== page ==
June 20, 2013
There was apparently a better choice than CTB McGraw-Hill to oversee the new electronic grading system that this week faltered in spectacular fashion: Pearson.
But Pearson’s services could have cost the city nearly three times as much as McGraw-Hill’s, a bargain that the Department of Education concluded was worth the risk, according to details about the contract submitted to the Panel for Educational Policy for approval last year.
“The near-term advantages achieved from Pearson’s proposal did not warrant its significantly higher cost,” the contract document says.
A litte more than a year after the city inked the contract — a three-year, $9.7 million deal — the ambitious scoring system developed by McGraw-Hill is under fire for a series of sweeping technical glitches that has left tens of thousands of students wondering how they did on their end-of-year state exams. Many of those students are seniors whose graduation is contingent on passing the exams even as ceremonies began this week.
“I’ve been doing grading for 18 years and this is the absolute worst,” said Dino Sferrazza, a social studies teacher at Benjamin Cardozo High School.
Prior to this year, teachers graded their own students’ exams, a practice that the state barred amid concerns that it contributed to a disproportionate bulge of scores at just above passing. In response, the city sought a contractor to help create an online distributed scoring system to make grading more efficient and accurate.
Pearson and McGraw-Hill both made it to the final round of the procurement process, but Pearson, an established distributed scoring provider, was better equipped to deliver the web application services required to do the job, a committee that reviewed both proposals concluded. CTB, however, promised to develop a web application similar to the one Pearson offered. It told the city that it would take six months to build, a timeline that the department deemed “satisfactory.”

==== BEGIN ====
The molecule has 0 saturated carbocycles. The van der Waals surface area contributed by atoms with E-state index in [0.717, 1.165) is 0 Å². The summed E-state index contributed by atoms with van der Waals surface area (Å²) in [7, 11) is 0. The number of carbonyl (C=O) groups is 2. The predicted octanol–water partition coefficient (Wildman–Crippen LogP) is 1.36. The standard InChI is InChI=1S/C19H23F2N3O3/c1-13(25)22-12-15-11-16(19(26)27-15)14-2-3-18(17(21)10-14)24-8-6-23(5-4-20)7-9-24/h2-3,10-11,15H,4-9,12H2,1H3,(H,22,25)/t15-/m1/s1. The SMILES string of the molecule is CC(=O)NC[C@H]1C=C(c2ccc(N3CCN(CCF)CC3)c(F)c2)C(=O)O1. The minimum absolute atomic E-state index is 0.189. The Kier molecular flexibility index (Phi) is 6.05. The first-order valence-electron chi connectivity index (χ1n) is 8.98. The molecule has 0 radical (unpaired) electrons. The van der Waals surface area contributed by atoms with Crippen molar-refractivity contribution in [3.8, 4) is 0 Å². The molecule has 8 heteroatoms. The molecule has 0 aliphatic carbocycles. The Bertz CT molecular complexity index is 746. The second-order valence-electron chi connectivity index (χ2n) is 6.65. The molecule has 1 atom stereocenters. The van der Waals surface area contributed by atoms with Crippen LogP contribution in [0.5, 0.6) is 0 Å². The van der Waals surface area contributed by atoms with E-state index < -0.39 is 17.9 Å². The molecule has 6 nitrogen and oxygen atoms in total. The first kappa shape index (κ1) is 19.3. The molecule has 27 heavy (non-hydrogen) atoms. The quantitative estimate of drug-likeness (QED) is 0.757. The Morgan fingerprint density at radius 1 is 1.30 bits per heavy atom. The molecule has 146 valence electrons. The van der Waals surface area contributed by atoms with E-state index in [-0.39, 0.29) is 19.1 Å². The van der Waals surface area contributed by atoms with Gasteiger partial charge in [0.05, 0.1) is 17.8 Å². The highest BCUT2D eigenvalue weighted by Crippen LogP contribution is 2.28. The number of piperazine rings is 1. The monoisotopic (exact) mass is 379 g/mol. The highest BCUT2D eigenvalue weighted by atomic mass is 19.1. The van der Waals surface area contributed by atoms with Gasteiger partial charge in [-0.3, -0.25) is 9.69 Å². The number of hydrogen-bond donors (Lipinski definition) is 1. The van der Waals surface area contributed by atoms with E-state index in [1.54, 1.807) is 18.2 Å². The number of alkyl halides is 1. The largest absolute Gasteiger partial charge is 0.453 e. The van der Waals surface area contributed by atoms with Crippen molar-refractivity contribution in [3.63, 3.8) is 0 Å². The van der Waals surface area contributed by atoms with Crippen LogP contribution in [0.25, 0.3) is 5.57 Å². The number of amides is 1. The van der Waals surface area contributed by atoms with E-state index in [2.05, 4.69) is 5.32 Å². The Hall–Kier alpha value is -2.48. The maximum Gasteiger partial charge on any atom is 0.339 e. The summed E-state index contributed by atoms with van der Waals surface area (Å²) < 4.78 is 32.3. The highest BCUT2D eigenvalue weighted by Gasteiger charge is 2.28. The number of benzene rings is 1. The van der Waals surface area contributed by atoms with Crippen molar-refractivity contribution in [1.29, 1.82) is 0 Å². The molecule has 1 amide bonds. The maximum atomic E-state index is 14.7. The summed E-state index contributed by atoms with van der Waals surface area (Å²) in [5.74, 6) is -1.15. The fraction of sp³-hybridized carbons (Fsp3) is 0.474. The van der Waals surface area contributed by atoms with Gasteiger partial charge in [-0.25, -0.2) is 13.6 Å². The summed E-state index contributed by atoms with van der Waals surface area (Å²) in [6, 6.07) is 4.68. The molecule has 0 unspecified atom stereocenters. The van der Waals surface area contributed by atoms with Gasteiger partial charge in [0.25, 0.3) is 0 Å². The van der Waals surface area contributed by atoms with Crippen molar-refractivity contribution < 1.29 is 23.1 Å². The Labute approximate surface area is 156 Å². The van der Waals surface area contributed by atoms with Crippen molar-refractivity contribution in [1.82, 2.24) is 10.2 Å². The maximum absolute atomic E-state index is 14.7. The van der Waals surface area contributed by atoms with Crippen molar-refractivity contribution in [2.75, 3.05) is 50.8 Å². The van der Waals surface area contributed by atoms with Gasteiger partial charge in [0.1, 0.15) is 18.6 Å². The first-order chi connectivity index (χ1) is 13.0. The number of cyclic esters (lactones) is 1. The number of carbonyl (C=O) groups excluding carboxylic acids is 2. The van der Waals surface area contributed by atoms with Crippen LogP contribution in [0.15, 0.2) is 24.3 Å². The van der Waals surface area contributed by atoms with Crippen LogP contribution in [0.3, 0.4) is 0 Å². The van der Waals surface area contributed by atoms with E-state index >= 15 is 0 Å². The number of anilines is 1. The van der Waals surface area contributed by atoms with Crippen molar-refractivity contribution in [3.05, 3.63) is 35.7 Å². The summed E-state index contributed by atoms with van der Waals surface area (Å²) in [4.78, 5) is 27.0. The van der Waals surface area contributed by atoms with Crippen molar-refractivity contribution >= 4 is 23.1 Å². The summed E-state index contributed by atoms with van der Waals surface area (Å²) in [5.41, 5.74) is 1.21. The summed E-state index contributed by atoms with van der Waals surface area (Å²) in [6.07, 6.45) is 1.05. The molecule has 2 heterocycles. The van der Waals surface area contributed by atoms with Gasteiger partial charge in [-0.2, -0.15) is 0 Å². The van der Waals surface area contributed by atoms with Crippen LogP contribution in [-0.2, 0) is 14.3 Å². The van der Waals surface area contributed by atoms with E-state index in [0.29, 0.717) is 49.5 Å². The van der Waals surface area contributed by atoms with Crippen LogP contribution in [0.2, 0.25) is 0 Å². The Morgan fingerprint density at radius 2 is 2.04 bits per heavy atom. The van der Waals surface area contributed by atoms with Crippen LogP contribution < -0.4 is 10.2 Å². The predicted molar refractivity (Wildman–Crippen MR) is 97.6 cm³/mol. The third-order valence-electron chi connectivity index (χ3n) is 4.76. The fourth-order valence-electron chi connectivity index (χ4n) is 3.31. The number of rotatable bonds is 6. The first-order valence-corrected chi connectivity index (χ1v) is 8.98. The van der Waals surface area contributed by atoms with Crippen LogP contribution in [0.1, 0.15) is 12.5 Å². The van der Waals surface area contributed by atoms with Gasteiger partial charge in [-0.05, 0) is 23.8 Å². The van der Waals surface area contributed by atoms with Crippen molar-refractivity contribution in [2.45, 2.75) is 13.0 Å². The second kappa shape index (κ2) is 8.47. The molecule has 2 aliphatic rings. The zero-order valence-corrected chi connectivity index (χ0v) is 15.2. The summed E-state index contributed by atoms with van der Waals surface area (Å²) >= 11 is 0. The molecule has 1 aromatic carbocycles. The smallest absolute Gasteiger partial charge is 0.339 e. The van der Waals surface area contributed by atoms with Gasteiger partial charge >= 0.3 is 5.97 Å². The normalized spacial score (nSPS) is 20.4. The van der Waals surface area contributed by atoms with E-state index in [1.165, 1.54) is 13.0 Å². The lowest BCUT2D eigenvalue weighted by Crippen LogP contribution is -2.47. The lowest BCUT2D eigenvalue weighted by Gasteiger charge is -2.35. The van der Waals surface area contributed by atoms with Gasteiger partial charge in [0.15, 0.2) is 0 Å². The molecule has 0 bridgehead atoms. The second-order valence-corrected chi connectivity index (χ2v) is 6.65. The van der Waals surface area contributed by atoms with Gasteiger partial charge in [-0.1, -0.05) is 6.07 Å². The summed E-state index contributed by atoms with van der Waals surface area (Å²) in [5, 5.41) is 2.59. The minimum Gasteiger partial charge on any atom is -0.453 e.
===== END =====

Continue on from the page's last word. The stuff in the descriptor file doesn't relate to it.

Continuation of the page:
The Panel for Educational Policy approved the contract in April 2012 — at the same raucous meeting where it voted to close and reopen dozens of schools. The contract’s request for proposal and its description are posted online. The actual contract is registered and filed with Comptroller John Liu’s office, but a spokesman said it wasn’t “ready” to be released publicly yet.
Pearson has had its own issues with administering tests in both the city and the state. After beating out McGraw-Hill for a $32 million contract to create new state assessments for elementary and middle schools, Pearson badly bungled some of the questions last year and mishandled the grading for the city’s gifted and talented tests. Pearson’s initial offer for the electronic scoring process was nearly $66 million compared to McGraw-Hill’s $24 million bid.
The documents reveal that the city had ambitious hopes for the program, which was designed to provide an accurate and efficient way to grade open-ended test questions. With fewer multiple choice questions on new tests aligned to new Common Core standards, the city sought to make the process faster than manually-graded answer sheets as well.
The original terms were to use McGraw-Hill for Regents grading and to fund it with Race to the Top dollars. But a provision allowed the city to grade all of its state tests electronically, potentially doubling the cost in city funds — ”if it is clear that there are cost and efficiency gains over our current manual scoring systems.”